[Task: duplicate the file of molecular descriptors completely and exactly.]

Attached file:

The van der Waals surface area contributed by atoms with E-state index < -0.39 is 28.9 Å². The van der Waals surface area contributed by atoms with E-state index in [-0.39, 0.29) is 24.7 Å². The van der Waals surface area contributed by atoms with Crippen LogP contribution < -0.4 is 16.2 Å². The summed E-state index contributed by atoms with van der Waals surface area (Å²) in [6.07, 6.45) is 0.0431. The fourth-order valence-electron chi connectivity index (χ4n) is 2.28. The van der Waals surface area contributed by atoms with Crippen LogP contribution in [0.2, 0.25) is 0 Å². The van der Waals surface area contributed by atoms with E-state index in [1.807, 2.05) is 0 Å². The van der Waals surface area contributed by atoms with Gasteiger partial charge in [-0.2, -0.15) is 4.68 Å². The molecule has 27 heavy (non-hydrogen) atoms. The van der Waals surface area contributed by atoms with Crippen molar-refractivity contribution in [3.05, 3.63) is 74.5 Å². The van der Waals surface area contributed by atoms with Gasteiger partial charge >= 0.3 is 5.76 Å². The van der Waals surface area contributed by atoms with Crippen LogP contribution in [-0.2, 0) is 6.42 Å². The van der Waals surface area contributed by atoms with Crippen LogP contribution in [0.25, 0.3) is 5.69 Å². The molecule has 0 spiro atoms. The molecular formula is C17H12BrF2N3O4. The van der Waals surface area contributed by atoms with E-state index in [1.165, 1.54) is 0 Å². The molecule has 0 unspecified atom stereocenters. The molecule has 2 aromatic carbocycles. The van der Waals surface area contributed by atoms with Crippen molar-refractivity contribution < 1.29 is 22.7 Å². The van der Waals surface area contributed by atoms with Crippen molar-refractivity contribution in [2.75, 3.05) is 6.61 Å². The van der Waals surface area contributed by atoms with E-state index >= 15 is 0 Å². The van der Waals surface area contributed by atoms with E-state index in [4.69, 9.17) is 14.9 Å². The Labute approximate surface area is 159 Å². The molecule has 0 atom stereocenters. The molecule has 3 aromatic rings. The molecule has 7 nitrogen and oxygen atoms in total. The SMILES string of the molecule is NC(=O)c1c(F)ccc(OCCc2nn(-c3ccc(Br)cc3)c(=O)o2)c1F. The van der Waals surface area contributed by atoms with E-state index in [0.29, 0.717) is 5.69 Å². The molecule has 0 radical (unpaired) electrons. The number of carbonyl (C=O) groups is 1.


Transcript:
The van der Waals surface area contributed by atoms with E-state index < -0.39 is 28.9 Å². The van der Waals surface area contributed by atoms with E-state index in [-0.39, 0.29) is 24.7 Å². The van der Waals surface area contributed by atoms with Crippen LogP contribution < -0.4 is 16.2 Å². The summed E-state index contributed by atoms with van der Waals surface area (Å²) in [6.07, 6.45) is 0.0431. The fourth-order valence-electron chi connectivity index (χ4n) is 2.28. The van der Waals surface area contributed by atoms with Crippen LogP contribution in [0.2, 0.25) is 0 Å². The van der Waals surface area contributed by atoms with E-state index in [1.807, 2.05) is 0 Å². The van der Waals surface area contributed by atoms with Gasteiger partial charge in [-0.2, -0.15) is 4.68 Å². The molecule has 27 heavy (non-hydrogen) atoms. The van der Waals surface area contributed by atoms with Crippen molar-refractivity contribution in [3.05, 3.63) is 74.5 Å². The van der Waals surface area contributed by atoms with Gasteiger partial charge >= 0.3 is 5.76 Å². The van der Waals surface area contributed by atoms with Crippen LogP contribution in [-0.2, 0) is 6.42 Å². The van der Waals surface area contributed by atoms with Crippen LogP contribution in [0.25, 0.3) is 5.69 Å². The molecule has 0 spiro atoms. The molecular formula is C17H12BrF2N3O4. The van der Waals surface area contributed by atoms with E-state index in [1.165, 1.54) is 0 Å². The molecule has 0 unspecified atom stereocenters. The molecule has 2 aromatic carbocycles. The van der Waals surface area contributed by atoms with Crippen molar-refractivity contribution < 1.29 is 22.7 Å². The van der Waals surface area contributed by atoms with Crippen molar-refractivity contribution in [2.75, 3.05) is 6.61 Å². The van der Waals surface area contributed by atoms with E-state index >= 15 is 0 Å². The van der Waals surface area contributed by atoms with E-state index in [4.69, 9.17) is 14.9 Å². The Labute approximate surface area is 159 Å². The molecule has 0 atom stereocenters. The molecule has 3 aromatic rings. The molecule has 7 nitrogen and oxygen atoms in total. The SMILES string of the molecule is NC(=O)c1c(F)ccc(OCCc2nn(-c3ccc(Br)cc3)c(=O)o2)c1F. The van der Waals surface area contributed by atoms with E-state index in [0.29, 0.717) is 5.69 Å². The molecule has 0 radical (unpaired) electrons. The number of carbonyl (C=O) groups is 1.